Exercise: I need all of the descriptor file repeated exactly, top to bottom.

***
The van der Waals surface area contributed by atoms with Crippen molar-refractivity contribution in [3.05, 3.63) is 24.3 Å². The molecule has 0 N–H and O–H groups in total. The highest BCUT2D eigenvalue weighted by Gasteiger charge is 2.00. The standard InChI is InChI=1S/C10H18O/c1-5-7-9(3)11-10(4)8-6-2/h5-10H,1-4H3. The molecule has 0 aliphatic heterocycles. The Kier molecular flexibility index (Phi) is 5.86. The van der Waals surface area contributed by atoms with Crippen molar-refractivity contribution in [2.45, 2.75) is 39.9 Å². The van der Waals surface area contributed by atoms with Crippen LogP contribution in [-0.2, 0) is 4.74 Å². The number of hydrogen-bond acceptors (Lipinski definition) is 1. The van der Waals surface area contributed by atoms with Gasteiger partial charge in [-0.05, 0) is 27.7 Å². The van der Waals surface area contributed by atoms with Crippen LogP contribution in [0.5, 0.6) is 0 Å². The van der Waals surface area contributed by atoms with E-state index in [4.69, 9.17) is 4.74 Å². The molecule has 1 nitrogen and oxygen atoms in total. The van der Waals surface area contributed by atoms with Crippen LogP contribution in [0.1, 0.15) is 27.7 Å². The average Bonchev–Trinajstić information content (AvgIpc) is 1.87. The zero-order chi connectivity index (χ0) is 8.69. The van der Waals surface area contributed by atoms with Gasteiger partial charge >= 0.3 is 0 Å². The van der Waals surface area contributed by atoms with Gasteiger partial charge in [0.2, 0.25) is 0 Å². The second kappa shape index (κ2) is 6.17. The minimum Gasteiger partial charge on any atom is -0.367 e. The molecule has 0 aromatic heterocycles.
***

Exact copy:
The van der Waals surface area contributed by atoms with Crippen molar-refractivity contribution in [3.05, 3.63) is 24.3 Å². The molecule has 0 N–H and O–H groups in total. The highest BCUT2D eigenvalue weighted by Gasteiger charge is 2.00. The standard InChI is InChI=1S/C10H18O/c1-5-7-9(3)11-10(4)8-6-2/h5-10H,1-4H3. The molecule has 0 aliphatic heterocycles. The Kier molecular flexibility index (Phi) is 5.86. The van der Waals surface area contributed by atoms with Crippen molar-refractivity contribution in [2.45, 2.75) is 39.9 Å². The van der Waals surface area contributed by atoms with Crippen LogP contribution in [-0.2, 0) is 4.74 Å². The number of hydrogen-bond acceptors (Lipinski definition) is 1. The van der Waals surface area contributed by atoms with Gasteiger partial charge in [-0.05, 0) is 27.7 Å². The van der Waals surface area contributed by atoms with Crippen LogP contribution in [0.5, 0.6) is 0 Å². The van der Waals surface area contributed by atoms with E-state index in [4.69, 9.17) is 4.74 Å². The molecule has 1 nitrogen and oxygen atoms in total. The van der Waals surface area contributed by atoms with Crippen LogP contribution in [0.1, 0.15) is 27.7 Å². The average Bonchev–Trinajstić information content (AvgIpc) is 1.87. The zero-order chi connectivity index (χ0) is 8.69. The van der Waals surface area contributed by atoms with Gasteiger partial charge >= 0.3 is 0 Å². The van der Waals surface area contributed by atoms with Gasteiger partial charge in [0.2, 0.25) is 0 Å². The second kappa shape index (κ2) is 6.17. The minimum Gasteiger partial charge on any atom is -0.367 e. The molecule has 0 aromatic heterocycles.